Nearly five million cars in the UK may have had their mileage digitally altered and affordable finance plans with expensive penalties for exceeding mileage could be to blame.
According to Carly, a market leader in car electronic apps, nearly five million cars in the UK may have had their mileage digitally altered with London, Birmingham, Manchester and Leeds the top four UK cities for this fraud.
One of the reasons for the rise in mileage fraud is thought likely to be the increasing popularity of affordable car finance plans. Personal Contract Purchases and Personal Contract Hire deals often come with strict mileage limits where each additional mile can be charged at as much as 30p.
This has led to some owners turning to ‘mileage correction’ firms that offer to dial back the odometer to avoid expensive financial penalties.
The knock-on effect on the used car market means unsuspecting motorists are paying over the odds for vehicles which have had their mileage digitally altered. And modern cars rely on mileage to determine when and which car service is needed and when parts need replacing. Which could result in dangerous driving conditions.
Carly’s study also found large discrepancies between actual fuel consumption and data stated by manufacturers, in some cases these figures differ by almost 75 per cent, as well as changes to UK driving behaviour, with 40 per cent of all journeys on UK roads said to cover just three miles.
How to protect yourself from mileage fraud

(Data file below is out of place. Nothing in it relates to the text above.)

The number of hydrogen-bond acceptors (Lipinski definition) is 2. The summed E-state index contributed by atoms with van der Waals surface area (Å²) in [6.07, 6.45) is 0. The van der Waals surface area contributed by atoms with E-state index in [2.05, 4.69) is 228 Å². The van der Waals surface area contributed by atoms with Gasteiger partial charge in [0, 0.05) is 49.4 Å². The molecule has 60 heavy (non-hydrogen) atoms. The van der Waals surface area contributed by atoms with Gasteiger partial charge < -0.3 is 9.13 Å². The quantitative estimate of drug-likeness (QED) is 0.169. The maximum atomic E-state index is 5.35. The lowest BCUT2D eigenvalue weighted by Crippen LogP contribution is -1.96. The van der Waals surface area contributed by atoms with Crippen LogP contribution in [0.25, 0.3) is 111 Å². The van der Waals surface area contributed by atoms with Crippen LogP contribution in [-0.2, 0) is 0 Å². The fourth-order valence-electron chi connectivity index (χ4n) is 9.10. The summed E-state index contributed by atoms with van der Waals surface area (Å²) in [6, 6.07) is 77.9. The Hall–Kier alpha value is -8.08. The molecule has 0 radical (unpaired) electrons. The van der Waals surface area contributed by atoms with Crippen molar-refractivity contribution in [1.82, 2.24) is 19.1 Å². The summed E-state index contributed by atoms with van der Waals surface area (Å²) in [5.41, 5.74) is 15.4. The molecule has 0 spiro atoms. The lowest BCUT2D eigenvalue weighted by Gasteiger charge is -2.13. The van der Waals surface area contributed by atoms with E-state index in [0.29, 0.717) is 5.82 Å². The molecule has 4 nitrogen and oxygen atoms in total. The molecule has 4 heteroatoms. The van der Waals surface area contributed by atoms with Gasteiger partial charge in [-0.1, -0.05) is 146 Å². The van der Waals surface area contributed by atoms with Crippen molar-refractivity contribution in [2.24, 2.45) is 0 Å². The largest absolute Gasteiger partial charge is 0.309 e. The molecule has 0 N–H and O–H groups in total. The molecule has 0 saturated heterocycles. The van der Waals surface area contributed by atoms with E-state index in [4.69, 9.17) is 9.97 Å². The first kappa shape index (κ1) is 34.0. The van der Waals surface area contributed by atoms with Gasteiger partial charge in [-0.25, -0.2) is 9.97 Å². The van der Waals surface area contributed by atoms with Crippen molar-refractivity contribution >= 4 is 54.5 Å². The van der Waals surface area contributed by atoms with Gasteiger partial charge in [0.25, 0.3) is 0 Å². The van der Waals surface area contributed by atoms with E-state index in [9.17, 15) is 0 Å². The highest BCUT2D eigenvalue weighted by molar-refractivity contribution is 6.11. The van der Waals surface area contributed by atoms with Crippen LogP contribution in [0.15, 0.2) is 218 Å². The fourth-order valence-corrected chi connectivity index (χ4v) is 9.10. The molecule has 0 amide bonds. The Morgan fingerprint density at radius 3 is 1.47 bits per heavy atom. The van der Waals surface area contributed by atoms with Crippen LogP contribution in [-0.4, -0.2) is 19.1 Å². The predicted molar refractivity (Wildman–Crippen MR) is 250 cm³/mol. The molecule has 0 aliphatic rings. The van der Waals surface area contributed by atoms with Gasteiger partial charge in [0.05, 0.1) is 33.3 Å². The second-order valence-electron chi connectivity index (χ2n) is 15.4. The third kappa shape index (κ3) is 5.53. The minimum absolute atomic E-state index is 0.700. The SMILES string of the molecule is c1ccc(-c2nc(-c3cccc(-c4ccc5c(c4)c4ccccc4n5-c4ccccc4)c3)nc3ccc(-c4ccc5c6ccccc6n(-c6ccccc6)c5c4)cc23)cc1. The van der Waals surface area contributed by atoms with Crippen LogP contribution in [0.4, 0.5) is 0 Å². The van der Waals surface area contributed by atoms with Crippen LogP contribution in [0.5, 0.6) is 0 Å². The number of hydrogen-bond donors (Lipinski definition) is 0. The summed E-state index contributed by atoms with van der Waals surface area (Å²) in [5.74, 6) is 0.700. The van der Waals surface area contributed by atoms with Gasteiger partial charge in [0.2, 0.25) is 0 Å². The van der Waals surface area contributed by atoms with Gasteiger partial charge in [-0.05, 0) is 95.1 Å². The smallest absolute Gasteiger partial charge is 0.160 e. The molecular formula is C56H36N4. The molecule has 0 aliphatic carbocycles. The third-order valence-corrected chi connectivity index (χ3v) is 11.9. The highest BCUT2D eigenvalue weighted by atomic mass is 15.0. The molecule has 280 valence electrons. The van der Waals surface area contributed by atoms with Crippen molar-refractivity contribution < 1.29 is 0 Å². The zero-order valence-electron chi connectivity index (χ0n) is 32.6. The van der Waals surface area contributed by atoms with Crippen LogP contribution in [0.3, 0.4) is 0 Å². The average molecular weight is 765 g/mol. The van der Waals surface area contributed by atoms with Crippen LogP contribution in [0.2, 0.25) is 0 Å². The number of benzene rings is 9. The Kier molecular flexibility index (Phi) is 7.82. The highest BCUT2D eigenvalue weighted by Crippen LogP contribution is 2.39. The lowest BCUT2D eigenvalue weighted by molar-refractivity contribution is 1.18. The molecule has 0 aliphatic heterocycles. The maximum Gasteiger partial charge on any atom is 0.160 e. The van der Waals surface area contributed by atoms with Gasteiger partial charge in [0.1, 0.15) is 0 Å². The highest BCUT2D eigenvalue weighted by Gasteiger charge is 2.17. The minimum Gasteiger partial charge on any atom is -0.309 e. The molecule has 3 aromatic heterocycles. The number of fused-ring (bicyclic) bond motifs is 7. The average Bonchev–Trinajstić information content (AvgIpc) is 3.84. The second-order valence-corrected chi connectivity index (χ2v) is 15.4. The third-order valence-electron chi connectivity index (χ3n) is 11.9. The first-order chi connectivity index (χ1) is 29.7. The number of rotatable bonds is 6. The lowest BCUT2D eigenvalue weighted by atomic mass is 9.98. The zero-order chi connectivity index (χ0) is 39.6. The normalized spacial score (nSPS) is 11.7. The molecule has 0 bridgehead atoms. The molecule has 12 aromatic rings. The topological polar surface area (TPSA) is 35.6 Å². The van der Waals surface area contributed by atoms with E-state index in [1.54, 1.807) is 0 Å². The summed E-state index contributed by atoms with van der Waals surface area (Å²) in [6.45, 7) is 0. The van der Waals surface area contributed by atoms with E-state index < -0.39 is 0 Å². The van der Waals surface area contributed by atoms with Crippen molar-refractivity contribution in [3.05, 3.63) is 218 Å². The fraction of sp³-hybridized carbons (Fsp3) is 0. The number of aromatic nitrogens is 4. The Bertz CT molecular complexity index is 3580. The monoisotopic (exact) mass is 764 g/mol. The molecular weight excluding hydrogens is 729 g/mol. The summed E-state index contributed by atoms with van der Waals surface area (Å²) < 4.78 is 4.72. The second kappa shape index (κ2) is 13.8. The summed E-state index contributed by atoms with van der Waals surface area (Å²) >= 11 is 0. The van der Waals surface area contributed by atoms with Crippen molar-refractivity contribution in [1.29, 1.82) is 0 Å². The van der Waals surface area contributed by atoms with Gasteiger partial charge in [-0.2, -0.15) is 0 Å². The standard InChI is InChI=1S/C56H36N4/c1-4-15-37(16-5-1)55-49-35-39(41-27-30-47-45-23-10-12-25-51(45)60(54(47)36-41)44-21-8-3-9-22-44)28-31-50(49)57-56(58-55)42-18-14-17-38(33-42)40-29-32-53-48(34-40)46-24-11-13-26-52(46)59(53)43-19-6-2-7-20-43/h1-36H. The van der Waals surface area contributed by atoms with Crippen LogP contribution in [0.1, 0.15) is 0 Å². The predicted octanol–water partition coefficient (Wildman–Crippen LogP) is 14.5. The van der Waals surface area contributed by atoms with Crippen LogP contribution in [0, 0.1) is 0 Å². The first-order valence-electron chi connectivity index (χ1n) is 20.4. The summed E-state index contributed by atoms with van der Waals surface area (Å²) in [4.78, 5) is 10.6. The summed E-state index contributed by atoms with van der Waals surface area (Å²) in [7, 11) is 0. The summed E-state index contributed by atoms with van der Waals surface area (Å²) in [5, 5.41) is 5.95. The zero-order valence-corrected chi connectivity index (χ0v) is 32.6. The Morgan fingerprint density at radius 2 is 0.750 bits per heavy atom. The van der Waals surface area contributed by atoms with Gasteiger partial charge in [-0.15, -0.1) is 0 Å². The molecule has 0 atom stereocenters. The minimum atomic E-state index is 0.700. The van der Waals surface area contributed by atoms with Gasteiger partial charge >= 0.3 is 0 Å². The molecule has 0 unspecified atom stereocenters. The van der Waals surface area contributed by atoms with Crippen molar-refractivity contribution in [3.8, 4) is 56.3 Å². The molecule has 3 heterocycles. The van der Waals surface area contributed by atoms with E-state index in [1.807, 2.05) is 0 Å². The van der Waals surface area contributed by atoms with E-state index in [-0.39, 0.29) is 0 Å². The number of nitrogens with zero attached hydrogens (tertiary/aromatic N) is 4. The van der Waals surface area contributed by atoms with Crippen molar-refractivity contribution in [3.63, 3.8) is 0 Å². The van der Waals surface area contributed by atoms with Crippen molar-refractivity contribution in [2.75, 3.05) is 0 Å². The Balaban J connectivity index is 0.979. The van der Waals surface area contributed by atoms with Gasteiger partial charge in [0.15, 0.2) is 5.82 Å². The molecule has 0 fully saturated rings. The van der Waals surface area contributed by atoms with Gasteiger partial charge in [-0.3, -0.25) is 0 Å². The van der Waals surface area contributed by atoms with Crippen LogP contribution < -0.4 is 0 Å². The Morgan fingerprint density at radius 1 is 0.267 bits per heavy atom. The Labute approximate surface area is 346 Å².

Vehicle history report.
Since the mileage has to be recorded with each ownership/title change, a history report from AutoCheck ought to provide an alert if the number of miles at some point went down instead of up.
When you’re looking seriously at a car, make sure the mileage on the odometer is in line with mileage recorded in recent service, maintenance, and inspection records.
A car with really low miles ought to have both the original tyres and the original brakes. If not, be suspicious and find out why. Does the wear and tear in general seem in line with the mileage on the odometer? Look especially at wear on the steering wheel, gear stick and pedals.
Signs of tampering
Look at the odometer itself for signs of tampering. On analog odometers, make sure all the numbers line up correctly, aren’t crooked, and don’t have gaps.
If you suspect your car’s odometer has been tampered with, I’ve read that in the US they have successfully sued the seller and got triple the damages.
Hopefully this won’t ever happen to you, but at least you know that if it does there are ways to address it.